Monday, 3 November 2014

Ways of Working 2

Acne Lambswool Jumper £230, Caron Piu Bellodgia Eau de Parfum £105, House of Hackney Palmeral Teapot £70, Deborah Lippmann Nail Polish Weird Science £16, Marni Felt Sandals £355

So recently I discussed how I've been adopting two strategies when merchandising. The first strategy is, of course, data-driven: number of sales, of clicks... Now the second strategy - style, or function, or colour, etc. - isn't chosen at random. But instinct definitely comes into it. I try to intuit the most common deciding factor when purchasing the products on a certain page and I work with that.

For example, on a page of serious hiking rucksacks customers are likely to be influenced by technical criteria - capacity, number of compartments, ergonomic design of the straps... While for a page of little daysacks, the look of the bag - colour, print, etc. - might be more important.

Trail and error is of course very useful when selecting a second strategy. And market research no doubt sheds a lot of light.

I looked at the website of one of my favourite department stores, to see if there was any evidence of this shopping-habits-influenced merchandising on their pages: 

I would have expected the skincare pages to be organised by function. They started with a row of anti-aging concentrates/creams, but after this my impression was that they were organised by sales. You saw several cleansers, exfoliants, etc. together at times, but it could have been chance.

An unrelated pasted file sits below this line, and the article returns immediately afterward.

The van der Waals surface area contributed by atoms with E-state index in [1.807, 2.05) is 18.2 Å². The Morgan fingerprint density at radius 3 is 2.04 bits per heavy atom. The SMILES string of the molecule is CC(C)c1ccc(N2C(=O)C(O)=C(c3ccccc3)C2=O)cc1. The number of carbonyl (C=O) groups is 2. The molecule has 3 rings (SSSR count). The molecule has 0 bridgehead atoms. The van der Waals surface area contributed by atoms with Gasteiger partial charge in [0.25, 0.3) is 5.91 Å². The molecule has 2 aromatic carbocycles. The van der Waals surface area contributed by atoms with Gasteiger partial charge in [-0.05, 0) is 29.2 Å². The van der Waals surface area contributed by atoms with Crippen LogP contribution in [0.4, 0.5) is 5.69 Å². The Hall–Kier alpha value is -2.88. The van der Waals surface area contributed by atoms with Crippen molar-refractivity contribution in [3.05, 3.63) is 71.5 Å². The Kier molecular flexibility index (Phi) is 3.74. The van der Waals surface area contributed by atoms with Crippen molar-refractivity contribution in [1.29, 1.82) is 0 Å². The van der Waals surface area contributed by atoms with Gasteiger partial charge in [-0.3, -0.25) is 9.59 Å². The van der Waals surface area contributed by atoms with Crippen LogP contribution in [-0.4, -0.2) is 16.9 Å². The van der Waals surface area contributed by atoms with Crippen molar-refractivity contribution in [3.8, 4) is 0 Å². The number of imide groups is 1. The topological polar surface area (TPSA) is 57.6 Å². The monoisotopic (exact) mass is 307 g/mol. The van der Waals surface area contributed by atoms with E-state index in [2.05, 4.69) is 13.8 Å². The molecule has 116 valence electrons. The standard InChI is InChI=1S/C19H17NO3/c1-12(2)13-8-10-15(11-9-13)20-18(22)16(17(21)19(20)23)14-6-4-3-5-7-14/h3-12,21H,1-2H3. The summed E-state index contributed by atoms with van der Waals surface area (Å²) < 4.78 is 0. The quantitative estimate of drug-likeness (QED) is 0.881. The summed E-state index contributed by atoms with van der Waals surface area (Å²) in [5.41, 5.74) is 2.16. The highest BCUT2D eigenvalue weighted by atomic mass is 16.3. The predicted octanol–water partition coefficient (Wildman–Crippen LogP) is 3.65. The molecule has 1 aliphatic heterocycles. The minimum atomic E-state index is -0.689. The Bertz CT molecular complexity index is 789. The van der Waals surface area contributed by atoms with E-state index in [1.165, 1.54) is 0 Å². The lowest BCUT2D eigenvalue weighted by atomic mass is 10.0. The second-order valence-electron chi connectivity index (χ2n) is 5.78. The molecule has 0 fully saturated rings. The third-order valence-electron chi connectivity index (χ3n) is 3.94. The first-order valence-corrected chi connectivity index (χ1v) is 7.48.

There were eight categories to click into and, in the first two of these, there were four subcategories. On the category pages, the products seemed to be grouped by brand, with a couple of groupings for each brand. Perhaps a high percentage of customers interact with these categories - making the layout of the All page less important. And perhaps the customers also know what brand they are looking for before they arrive at the site, and so don't need to compare different makes of moisturiser... Alternatively, this grouping by brand could just be the result of the product upload process!
You could filter by price, colour (a bit irrelevant here but I suppose it has to be the same for everything - lipstick to skincare) and again  brand. There were two options by which you could sort (price and newness).

The nail varnishes, which I would have thought should be organised by colour, were grouped by brand and then - or they seemed to be anyway - colour. At the top of the page there were some commercial-looking reds and a peach, then some pinks and purples, these were followed by metallics and some rich blues/greens, then primary colours, then pastels and so on.

I wondered whether I would see the candles ordered by fragrance-type - fresh, floral, woody, etc. I found that they were grouped by brand and then there was some evidence of the floral scents all being together, with the fresh scents after and the oriental scents after that, though it could have been chance. There were also some lip balms and soaps in with the home fragrances, which was a bit confusing.

Without knowing more about their sales and systems, it's difficult to say whether this retailer merchandises according to shopping habits for particular products. But I have a feeling they might.

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